To what was described by Cannon as “a groan of disbelief” in the room at the governing body’s twice- delayed annual general meeting at Dalmahoy, the much-publicised proposal resulted in 235 for but 270 against in a vote by shareholders, a group that consists of men’s Area and women’s County associations as well as the near-600 clubs in the country.
The rejection means that a figure of between £300,000 and £450,000 will need to be slashed from Scottish Golf’s budget, which has already been cut by around £700,000 due to a drastic reduction in sportscotland funding, over the next 18 months, with Cannon admitting that job losses are now inevitable.
“The result is massively disappointing, particularly for the team at Scottish Golf,” she said afterwards. “We have already cut costs to quite a dramatic extent in the last two years. I think the number was just short of £700,000 and, as a result of today, we have an even bigger challenge of somewhere between £300,000 and £450,000 that we will have to cut. That will be almost £1.5 million over the course of the last two years. That’s a pretty savage cut in a game that needs to grow in Scotland and we all want it to grow.”
Asked by Scotland on Sunday about job cuts, she added: “Absolutely, 100 per cent. We have already gone from 48 to 32 people, but the only way to cover losing between £300,000 and £450,000 over an 18-month period in an organisation that has already had cuts is by through losing people and the services they provide.”
An initial proposal to increase the affiliation fee to £24 was withdrawn by Scottish Golf along with suggestions for the introduction of a golf tourist tax and the implementation of a customer relationship (CRM) system for clubs following the man who was behind all those ideas, Blane Dodds, quitting as chief exective to take up a similar post with Tennis Scotland.His successor is set to be Andrew McKinlay, who is currently the Scottish Football Association’s chief operating officer, but his excitement about taking up his new post will have surely have been dampened somewhat by finding himself trying to grow the game with reduced resources.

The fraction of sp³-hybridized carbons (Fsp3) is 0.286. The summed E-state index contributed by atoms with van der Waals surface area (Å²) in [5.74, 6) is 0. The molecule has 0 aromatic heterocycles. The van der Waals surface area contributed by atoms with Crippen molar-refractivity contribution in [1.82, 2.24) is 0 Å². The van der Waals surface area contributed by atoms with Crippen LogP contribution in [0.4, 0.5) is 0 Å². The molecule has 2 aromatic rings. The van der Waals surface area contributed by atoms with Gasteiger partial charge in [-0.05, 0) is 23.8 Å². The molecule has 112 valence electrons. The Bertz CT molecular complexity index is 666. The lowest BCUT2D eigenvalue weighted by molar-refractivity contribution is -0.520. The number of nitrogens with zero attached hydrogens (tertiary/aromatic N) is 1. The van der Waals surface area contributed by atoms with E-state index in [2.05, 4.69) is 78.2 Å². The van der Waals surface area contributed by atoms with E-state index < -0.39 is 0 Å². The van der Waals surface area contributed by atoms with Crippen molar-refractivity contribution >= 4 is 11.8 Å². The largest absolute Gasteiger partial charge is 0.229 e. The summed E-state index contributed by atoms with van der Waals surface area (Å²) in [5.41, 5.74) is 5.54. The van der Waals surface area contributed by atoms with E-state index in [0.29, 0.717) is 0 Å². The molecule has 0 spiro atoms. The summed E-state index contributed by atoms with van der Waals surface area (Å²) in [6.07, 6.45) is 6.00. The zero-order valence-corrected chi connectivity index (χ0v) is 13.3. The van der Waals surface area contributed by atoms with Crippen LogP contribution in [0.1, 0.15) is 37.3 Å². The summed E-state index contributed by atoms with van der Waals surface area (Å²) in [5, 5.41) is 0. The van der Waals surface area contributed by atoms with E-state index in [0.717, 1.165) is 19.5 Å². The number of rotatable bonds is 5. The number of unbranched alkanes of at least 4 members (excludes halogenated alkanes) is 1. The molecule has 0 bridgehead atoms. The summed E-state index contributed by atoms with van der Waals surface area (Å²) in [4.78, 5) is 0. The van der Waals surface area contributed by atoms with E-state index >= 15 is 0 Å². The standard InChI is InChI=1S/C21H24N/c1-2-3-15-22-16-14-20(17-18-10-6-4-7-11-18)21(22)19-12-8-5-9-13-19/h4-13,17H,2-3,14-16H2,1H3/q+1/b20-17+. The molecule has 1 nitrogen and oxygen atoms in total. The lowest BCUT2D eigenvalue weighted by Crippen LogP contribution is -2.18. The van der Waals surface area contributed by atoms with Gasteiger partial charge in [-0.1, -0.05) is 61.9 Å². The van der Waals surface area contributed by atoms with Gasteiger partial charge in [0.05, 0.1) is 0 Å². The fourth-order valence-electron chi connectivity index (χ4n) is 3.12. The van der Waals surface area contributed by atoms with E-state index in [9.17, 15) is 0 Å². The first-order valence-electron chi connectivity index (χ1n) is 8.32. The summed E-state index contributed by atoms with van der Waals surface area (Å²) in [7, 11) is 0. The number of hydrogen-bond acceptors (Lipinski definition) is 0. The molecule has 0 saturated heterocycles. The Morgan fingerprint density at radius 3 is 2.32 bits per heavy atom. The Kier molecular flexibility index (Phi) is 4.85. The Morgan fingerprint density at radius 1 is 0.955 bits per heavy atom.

Asked if she was considering walking away on the back of this disappointment, Cannon insisted: “Absolutely not. The reason I am doing this job is because of the situation we find ourselves in. I’ve been there in the business world and you need to be resilient and strong. You need to keep believing. The people who brought this vote to where it is today are getting in the way of the people we want to reach in terms of the legacy we want to leave to the game. This is not about this generation or the generation after that. We made a commitment as a board that we would leave this game in better shape for our grandkids and their grandkids and we are determined to do it. The reason I am doing it is because I knew it would be tough.”
While one delegate came out the room claiming that the meeting had been a “shambles”, both Cannon and Malcolm Robertson, who has just ended his spell as a non-executive director, hit out strongly at some of the people involved in the voting process, mainly representatives of Area associations but also some club managers.
“It’s not a personal issue. It’s around the fact that the chair of Scottish Golf is a female,” claimed Cannon. “The only way to deal with it is to out it and confront it. I’d love to tell you some of the things, but I will sort this out inside the tent. Those who have behaved badly know they have behaved badly. I’ve talked to them individually about it.
“At the end of today’s meeting I made a plea. As officials of the game please respectfully pick up the phone if you have an issue and don’t go into legal speak or don’t let yourself down by going on social media. What is said on social media is disgraceful.
“Last Friday we had a legal challenge and I was forced to come here with Karin Sharp [corporate services director] in the snow to start the AGM and then adjourn it and to sit here for an Area who had told me I was breaking the law on social media.
“I sat here for six hours waiting to see if anybody would turn up. It cost the company £10,000. Well done that person. Nobody turned up. £10,000. What a great investment in the game. To be fair, I have outed them, they are embarrassed, they let themselves down and I have confronted them.”
An equally disappointed Robertson, who pointed out that one delegate had highlighted the argument was over the cost of a single golf ball, added: “The behaviour that is demanded by golfers when they are on a golf course should, in my view, apply around the governance of the game and it doesn’t. Some of the behaviour, particularly directed at the chair, has been disgraceful.
“You don’t see much of it played out at these meetings because there is a courage lacking. It might be embarrassing for Eleanor to hear it, but I’ve been ashamed by some of the behaviour, men in particular, which has been levelled at the chair. That culture has to change. There is a generational issue. Some of the behaviour has to be outed and exposed. ”